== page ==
In the last few years we’ve all faced some hard economic realities. Do we feel richer or poorer? Well, that might have less to do with how much money we have, and more to do with our view of that money. There’s a story that really brings this idea to a point:
A monk was meditating by the roadside when a wealthy businessman happened by. It was obvious that the monk was a man of god and had very few possessions. The businessman was impressed by the monk’s devotion and wanted to assist the monk.
The business man offered the monk a $10,000 check. “I know you will put this money to good use. Please take it.”
The monk replied, “I don’t know if it is right for me to take this money from you. Are you a wealthy man? Do you have more money to replace this money?”
“Oh yes,” the businessman replied, “I have plenty of money left.”
“Will you want another $10,000 to replace this money?” the monk asked.
“Why of course. Every day I pray to God that he may give me the skill to earn more money.”
“Will you wish for even more money beyond that?” asked the monk.
“Certainly. Every day I strive to make even more money.”
The monk handed the check back to the businessman. “I am sorry, but I cannot take your money,” he said. “A wealthy man cannot take money from a beggar.”
The wealthy man was surprised and said, “How can you call yourself a wealthy man and me a beggar?”
The monk replied, “I am a wealthy man because I am content with whatever God sends me. You are a beggar, because no matter how much you have, you are dissatisfied and begging God for more.”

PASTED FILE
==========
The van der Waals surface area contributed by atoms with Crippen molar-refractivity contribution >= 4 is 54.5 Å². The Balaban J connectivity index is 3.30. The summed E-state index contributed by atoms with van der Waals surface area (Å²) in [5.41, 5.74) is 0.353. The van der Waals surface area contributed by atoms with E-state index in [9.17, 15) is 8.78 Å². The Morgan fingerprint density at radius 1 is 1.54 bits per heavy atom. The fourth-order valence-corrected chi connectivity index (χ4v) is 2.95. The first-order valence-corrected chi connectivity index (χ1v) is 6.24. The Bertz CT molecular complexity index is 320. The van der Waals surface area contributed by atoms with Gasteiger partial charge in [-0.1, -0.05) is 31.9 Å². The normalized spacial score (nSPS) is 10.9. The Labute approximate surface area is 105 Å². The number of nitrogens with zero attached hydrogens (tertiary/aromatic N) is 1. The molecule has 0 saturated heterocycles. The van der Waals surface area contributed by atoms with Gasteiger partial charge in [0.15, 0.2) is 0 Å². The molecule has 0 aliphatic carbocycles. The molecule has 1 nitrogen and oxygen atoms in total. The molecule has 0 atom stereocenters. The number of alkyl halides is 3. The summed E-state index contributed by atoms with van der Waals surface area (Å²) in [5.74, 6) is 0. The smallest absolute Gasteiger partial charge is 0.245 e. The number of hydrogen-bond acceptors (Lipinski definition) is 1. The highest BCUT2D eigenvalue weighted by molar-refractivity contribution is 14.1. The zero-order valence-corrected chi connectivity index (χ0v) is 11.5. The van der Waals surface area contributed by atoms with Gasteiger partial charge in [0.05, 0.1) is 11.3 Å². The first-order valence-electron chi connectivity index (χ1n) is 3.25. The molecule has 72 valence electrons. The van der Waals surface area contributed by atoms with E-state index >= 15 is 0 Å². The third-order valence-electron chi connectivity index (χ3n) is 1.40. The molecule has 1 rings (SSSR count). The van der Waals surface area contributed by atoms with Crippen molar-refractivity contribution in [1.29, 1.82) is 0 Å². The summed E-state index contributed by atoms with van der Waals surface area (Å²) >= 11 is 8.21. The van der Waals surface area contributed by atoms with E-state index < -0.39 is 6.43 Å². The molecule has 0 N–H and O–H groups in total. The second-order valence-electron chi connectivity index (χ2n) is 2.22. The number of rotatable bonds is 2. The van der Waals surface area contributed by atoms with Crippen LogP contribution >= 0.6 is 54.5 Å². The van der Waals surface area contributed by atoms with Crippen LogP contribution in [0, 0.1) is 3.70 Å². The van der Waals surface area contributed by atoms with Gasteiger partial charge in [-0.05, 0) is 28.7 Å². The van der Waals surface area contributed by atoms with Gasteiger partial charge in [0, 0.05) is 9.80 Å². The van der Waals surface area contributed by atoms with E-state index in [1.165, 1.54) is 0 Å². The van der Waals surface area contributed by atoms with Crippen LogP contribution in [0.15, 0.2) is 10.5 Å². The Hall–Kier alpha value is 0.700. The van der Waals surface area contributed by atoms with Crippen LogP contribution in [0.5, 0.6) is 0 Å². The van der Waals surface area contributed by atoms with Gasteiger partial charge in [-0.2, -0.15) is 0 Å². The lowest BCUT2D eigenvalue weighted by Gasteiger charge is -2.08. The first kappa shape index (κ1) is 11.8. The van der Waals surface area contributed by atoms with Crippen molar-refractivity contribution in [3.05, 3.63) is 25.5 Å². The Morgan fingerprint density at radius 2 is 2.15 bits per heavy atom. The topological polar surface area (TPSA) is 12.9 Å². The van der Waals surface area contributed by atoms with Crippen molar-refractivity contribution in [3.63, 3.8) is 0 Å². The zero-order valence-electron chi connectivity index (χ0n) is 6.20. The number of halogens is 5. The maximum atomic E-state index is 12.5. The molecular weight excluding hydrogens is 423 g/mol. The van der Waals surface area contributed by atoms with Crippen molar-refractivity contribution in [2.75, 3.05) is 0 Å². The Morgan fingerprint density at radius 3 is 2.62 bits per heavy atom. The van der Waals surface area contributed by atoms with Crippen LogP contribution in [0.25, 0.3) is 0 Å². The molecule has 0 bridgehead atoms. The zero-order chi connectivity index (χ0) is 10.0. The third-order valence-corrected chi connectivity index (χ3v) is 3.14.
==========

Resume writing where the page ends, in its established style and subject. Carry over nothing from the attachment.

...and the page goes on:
As a financial advisor, I have seen people with much smaller sums of money live much better lives than some others with twice as much assets or income. Why?
Some people get trapped by either their lifestyles and/or debt. Bigger cars… bigger houses… always keeping up with the Joneses. This forces them to always be working more… spending less time with their families having fun. They can never seem to get ahead, despite what most people would consider very good incomes and a high net worth. They are stressed and on their way to health problems down the line.
While other families of much more moderate income and wealth, live a life of leisure. They may drive a 5 year-old car, but they always have plenty of time off to enjoy their families and the things that make them happy. They are healthy and stress free.
Which are you closer to?
While it is only smart to make sure your money is working very hard for you… be careful that the opposite doesn’t occur… where you become trapped in a lifestyle that forces you to work too hard and ceaselessly for your money.
I am sorry if I sound a bit preachy here but it’s a lesson I constantly remind myself of, so I thought I would pass it along.